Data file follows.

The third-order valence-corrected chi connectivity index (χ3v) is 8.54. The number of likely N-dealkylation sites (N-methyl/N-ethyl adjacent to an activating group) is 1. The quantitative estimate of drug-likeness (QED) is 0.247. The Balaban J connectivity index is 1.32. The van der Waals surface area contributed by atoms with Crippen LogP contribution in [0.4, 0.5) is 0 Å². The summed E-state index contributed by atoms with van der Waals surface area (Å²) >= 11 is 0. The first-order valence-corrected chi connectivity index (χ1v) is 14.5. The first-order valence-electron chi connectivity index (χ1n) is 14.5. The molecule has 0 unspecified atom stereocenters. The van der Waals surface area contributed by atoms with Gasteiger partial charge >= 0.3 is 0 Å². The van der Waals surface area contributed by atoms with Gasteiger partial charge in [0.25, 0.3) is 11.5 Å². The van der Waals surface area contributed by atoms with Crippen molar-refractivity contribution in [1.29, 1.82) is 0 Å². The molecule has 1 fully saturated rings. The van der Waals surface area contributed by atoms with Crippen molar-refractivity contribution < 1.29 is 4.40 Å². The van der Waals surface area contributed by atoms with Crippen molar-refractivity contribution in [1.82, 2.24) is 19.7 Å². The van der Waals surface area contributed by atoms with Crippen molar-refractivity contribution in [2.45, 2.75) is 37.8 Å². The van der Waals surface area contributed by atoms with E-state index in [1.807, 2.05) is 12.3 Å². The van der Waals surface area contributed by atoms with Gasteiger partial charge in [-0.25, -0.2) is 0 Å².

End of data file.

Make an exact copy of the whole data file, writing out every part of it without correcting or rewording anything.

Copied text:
The third-order valence-corrected chi connectivity index (χ3v) is 8.54. The number of likely N-dealkylation sites (N-methyl/N-ethyl adjacent to an activating group) is 1. The quantitative estimate of drug-likeness (QED) is 0.247. The Balaban J connectivity index is 1.32. The van der Waals surface area contributed by atoms with Crippen LogP contribution in [0.4, 0.5) is 0 Å². The summed E-state index contributed by atoms with van der Waals surface area (Å²) >= 11 is 0. The first-order valence-corrected chi connectivity index (χ1v) is 14.5. The first-order valence-electron chi connectivity index (χ1n) is 14.5. The molecule has 0 unspecified atom stereocenters. The van der Waals surface area contributed by atoms with Gasteiger partial charge >= 0.3 is 0 Å². The van der Waals surface area contributed by atoms with Gasteiger partial charge in [0.25, 0.3) is 11.5 Å². The van der Waals surface area contributed by atoms with Crippen molar-refractivity contribution in [1.29, 1.82) is 0 Å². The molecule has 1 fully saturated rings. The van der Waals surface area contributed by atoms with Crippen molar-refractivity contribution < 1.29 is 4.40 Å². The van der Waals surface area contributed by atoms with Crippen molar-refractivity contribution in [1.82, 2.24) is 19.7 Å². The van der Waals surface area contributed by atoms with Crippen molar-refractivity contribution in [2.45, 2.75) is 37.8 Å². The van der Waals surface area contributed by atoms with E-state index in [1.807, 2.05) is 12.3 Å². The van der Waals surface area contributed by atoms with Gasteiger partial charge in [-0.25, -0.2) is 0 Å².